Freeman McCue PR
714-557-3663 ext 219
11-14-2007, 02:07 PM #2
Auxiliarists on PWC’s assist in rescuing survivor
of plane crash in Prince William Sound, Alaska
By Sigurd Murphy, Captain, Division 2, D17, Whittier, Alaska
Looking Forward to a Training Mission – but Always Ready
Photo by Mary Murphy – Auxiliary member
(left to right) RCO Roy Stoddard, COMO Gary Taylor, DSO-CS Stewart Sterling, DCP Sig Murphy, and FSO-MT Rae De Ley.
The day began as one of the most spectacular late autumn days in Alaska’s Prince William Sound with sunshine glistening off the white "termination dust" on the mountain peaks, always a harbinger of the approaching cold winter months.
Four Auxiliary members, Division 2 Captain Sig Murphy, D17 Commodore Gary Taylor, National Surface Operations Division Chief Stewart Sterling, were engaged in operational training. They were completing personnel water craft (PWC) qualifications and recertification.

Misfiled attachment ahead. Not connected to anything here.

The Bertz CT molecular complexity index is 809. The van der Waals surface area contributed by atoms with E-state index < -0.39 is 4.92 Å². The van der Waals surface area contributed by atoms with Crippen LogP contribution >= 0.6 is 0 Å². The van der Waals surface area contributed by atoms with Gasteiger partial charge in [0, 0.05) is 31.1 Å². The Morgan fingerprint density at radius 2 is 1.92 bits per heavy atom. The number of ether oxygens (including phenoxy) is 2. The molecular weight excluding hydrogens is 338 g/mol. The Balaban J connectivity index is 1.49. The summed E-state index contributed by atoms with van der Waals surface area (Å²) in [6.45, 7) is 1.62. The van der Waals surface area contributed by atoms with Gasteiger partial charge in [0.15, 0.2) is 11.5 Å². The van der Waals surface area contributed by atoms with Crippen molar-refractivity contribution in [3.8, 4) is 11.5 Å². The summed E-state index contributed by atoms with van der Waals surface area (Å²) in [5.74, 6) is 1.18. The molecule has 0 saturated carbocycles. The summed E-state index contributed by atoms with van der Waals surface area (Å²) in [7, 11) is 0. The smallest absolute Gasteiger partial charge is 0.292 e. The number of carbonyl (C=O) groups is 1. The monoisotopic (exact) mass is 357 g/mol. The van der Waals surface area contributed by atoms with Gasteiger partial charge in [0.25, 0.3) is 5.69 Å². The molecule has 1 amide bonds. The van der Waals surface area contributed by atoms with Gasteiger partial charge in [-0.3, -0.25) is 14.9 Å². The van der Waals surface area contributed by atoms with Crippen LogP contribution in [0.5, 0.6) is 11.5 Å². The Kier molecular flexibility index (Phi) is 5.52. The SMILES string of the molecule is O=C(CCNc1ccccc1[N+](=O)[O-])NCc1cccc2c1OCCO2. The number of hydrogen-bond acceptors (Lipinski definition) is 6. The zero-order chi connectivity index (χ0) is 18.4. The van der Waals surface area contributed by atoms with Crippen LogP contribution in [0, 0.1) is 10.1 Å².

They did not know that their search and rescue (SAR) capabilities and the response time of their PWCs would be tested. That would make a difference that afternoon of September 22, 2007. They were accompanied that day by an Auxiliary SAFE Boat with Rear Commodore (RCO) Roy Stoddard as the coxswain.
After completing PWC training rotations, the group returned to the port of Whittier, picked-up Flotilla Member Training Officer Rae De Ley for the SAFE Boat and began a combined training and safety patrol.
In mid-afternoon, the Auxiliarists on the SAFE boat received word about a downed aircraft. The radio transmission from the person contacting the Coast Guard could not be heard and no location for the site was given. The crew on the SAFE boat (hereinafter called "the crew") called in the two PWC operators using their spot-light; a pre-arranged signal. The crew considered potential locations of the radio transmission and headed in that general direction.